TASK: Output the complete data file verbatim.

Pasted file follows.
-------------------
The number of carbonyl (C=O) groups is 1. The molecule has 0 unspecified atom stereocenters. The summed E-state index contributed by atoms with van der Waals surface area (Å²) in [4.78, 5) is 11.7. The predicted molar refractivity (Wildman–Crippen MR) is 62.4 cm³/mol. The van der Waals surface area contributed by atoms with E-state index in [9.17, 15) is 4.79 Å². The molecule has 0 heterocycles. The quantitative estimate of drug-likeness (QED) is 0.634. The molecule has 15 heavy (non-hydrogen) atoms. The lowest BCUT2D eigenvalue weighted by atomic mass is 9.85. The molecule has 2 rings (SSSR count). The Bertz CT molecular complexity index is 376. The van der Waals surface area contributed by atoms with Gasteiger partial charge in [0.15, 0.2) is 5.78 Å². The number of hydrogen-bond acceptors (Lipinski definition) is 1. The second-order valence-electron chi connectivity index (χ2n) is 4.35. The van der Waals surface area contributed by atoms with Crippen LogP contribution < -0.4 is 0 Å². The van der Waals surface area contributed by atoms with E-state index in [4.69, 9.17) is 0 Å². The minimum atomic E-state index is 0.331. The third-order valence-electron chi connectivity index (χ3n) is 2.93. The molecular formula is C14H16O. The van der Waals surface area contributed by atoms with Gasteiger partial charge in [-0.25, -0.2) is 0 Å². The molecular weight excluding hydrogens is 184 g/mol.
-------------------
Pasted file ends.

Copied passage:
The number of carbonyl (C=O) groups is 1. The molecule has 0 unspecified atom stereocenters. The summed E-state index contributed by atoms with van der Waals surface area (Å²) in [4.78, 5) is 11.7. The predicted molar refractivity (Wildman–Crippen MR) is 62.4 cm³/mol. The van der Waals surface area contributed by atoms with E-state index in [9.17, 15) is 4.79 Å². The molecule has 0 heterocycles. The quantitative estimate of drug-likeness (QED) is 0.634. The molecule has 15 heavy (non-hydrogen) atoms. The lowest BCUT2D eigenvalue weighted by atomic mass is 9.85. The molecule has 2 rings (SSSR count). The Bertz CT molecular complexity index is 376. The van der Waals surface area contributed by atoms with Gasteiger partial charge in [0.15, 0.2) is 5.78 Å². The number of hydrogen-bond acceptors (Lipinski definition) is 1. The second-order valence-electron chi connectivity index (χ2n) is 4.35. The van der Waals surface area contributed by atoms with Crippen LogP contribution < -0.4 is 0 Å². The van der Waals surface area contributed by atoms with E-state index in [4.69, 9.17) is 0 Å². The minimum atomic E-state index is 0.331. The third-order valence-electron chi connectivity index (χ3n) is 2.93. The molecular formula is C14H16O. The van der Waals surface area contributed by atoms with Gasteiger partial charge in [-0.25, -0.2) is 0 Å². The molecular weight excluding hydrogens is 184 g/mol.